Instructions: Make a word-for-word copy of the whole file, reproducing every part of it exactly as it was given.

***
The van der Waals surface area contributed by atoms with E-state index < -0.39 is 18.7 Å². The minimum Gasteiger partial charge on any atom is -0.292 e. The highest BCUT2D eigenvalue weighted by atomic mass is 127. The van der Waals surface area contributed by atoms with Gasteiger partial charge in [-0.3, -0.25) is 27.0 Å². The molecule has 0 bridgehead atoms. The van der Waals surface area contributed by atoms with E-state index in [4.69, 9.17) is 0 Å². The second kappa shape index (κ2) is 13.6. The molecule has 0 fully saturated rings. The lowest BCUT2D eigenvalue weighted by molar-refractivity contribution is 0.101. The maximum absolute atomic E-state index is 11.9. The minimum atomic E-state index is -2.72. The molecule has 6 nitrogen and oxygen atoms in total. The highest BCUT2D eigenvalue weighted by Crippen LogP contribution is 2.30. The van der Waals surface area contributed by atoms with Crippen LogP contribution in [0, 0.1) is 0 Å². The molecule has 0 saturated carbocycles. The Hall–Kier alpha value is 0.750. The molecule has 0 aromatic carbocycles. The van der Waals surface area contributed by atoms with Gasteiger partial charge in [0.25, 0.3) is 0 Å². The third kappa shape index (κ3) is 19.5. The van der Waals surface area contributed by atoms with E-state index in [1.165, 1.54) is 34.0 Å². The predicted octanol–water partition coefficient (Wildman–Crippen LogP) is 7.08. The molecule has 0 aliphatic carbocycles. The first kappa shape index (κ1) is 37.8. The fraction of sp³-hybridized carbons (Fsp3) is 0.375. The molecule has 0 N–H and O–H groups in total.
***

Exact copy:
The van der Waals surface area contributed by atoms with E-state index < -0.39 is 18.7 Å². The minimum Gasteiger partial charge on any atom is -0.292 e. The highest BCUT2D eigenvalue weighted by atomic mass is 127. The van der Waals surface area contributed by atoms with Gasteiger partial charge in [-0.3, -0.25) is 27.0 Å². The molecule has 0 bridgehead atoms. The van der Waals surface area contributed by atoms with E-state index in [4.69, 9.17) is 0 Å². The second kappa shape index (κ2) is 13.6. The molecule has 0 fully saturated rings. The lowest BCUT2D eigenvalue weighted by molar-refractivity contribution is 0.101. The maximum absolute atomic E-state index is 11.9. The minimum atomic E-state index is -2.72. The molecule has 6 nitrogen and oxygen atoms in total. The highest BCUT2D eigenvalue weighted by Crippen LogP contribution is 2.30. The van der Waals surface area contributed by atoms with Crippen LogP contribution in [0, 0.1) is 0 Å². The molecule has 0 saturated carbocycles. The Hall–Kier alpha value is 0.750. The molecule has 0 aromatic carbocycles. The van der Waals surface area contributed by atoms with Gasteiger partial charge in [0.25, 0.3) is 0 Å². The third kappa shape index (κ3) is 19.5. The van der Waals surface area contributed by atoms with E-state index in [1.165, 1.54) is 34.0 Å². The predicted octanol–water partition coefficient (Wildman–Crippen LogP) is 7.08. The molecule has 0 aliphatic carbocycles. The first kappa shape index (κ1) is 37.8. The fraction of sp³-hybridized carbons (Fsp3) is 0.375. The molecule has 0 N–H and O–H groups in total.